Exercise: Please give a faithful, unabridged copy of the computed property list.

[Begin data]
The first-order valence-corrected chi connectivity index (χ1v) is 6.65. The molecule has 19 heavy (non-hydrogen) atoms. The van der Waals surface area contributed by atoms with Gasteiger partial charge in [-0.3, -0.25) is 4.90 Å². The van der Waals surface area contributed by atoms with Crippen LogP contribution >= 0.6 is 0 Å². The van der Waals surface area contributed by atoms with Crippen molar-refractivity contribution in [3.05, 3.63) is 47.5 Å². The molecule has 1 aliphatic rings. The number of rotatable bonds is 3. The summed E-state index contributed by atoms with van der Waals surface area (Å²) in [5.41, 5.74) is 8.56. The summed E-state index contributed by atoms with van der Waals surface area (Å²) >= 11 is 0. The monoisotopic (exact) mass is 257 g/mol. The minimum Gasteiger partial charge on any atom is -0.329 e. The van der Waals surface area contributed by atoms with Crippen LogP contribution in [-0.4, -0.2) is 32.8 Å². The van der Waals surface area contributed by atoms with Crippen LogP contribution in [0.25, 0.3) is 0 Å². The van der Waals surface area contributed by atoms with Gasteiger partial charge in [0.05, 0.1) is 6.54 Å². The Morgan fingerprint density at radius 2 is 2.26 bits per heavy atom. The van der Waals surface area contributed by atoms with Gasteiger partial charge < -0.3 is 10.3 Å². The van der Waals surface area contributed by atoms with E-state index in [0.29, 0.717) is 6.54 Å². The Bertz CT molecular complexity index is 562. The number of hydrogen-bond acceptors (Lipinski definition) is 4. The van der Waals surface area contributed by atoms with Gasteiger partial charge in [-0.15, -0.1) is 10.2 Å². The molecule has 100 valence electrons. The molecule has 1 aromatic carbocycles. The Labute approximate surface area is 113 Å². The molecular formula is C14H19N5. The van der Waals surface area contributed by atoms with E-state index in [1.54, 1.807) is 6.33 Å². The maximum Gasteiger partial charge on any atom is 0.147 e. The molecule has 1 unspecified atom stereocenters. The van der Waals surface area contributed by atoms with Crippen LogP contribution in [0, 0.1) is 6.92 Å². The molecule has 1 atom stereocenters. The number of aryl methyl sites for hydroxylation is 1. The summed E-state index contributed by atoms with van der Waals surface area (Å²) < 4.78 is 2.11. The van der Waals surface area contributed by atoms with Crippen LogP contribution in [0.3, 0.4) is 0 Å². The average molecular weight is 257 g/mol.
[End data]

The first-order valence-corrected chi connectivity index (χ1v) is 6.65. The molecule has 19 heavy (non-hydrogen) atoms. The van der Waals surface area contributed by atoms with Gasteiger partial charge in [-0.3, -0.25) is 4.90 Å². The van der Waals surface area contributed by atoms with Crippen LogP contribution >= 0.6 is 0 Å². The van der Waals surface area contributed by atoms with Crippen molar-refractivity contribution in [3.05, 3.63) is 47.5 Å². The molecule has 1 aliphatic rings. The number of rotatable bonds is 3. The summed E-state index contributed by atoms with van der Waals surface area (Å²) in [5.41, 5.74) is 8.56. The summed E-state index contributed by atoms with van der Waals surface area (Å²) >= 11 is 0. The monoisotopic (exact) mass is 257 g/mol. The minimum Gasteiger partial charge on any atom is -0.329 e. The van der Waals surface area contributed by atoms with Crippen LogP contribution in [-0.4, -0.2) is 32.8 Å². The van der Waals surface area contributed by atoms with Crippen LogP contribution in [0.25, 0.3) is 0 Å². The van der Waals surface area contributed by atoms with Gasteiger partial charge in [0.05, 0.1) is 6.54 Å². The Morgan fingerprint density at radius 2 is 2.26 bits per heavy atom. The van der Waals surface area contributed by atoms with Gasteiger partial charge < -0.3 is 10.3 Å². The van der Waals surface area contributed by atoms with E-state index in [0.29, 0.717) is 6.54 Å². The Bertz CT molecular complexity index is 562. The number of hydrogen-bond acceptors (Lipinski definition) is 4. The van der Waals surface area contributed by atoms with Gasteiger partial charge in [-0.15, -0.1) is 10.2 Å². The molecule has 100 valence electrons. The molecule has 1 aromatic carbocycles. The Labute approximate surface area is 113 Å². The molecular formula is C14H19N5. The van der Waals surface area contributed by atoms with E-state index in [1.54, 1.807) is 6.33 Å². The maximum Gasteiger partial charge on any atom is 0.147 e. The molecule has 1 unspecified atom stereocenters. The van der Waals surface area contributed by atoms with Crippen LogP contribution in [0, 0.1) is 6.92 Å². The molecule has 1 atom stereocenters. The number of aryl methyl sites for hydroxylation is 1. The summed E-state index contributed by atoms with van der Waals surface area (Å²) < 4.78 is 2.11. The van der Waals surface area contributed by atoms with Crippen LogP contribution in [0.3, 0.4) is 0 Å². The average molecular weight is 257 g/mol.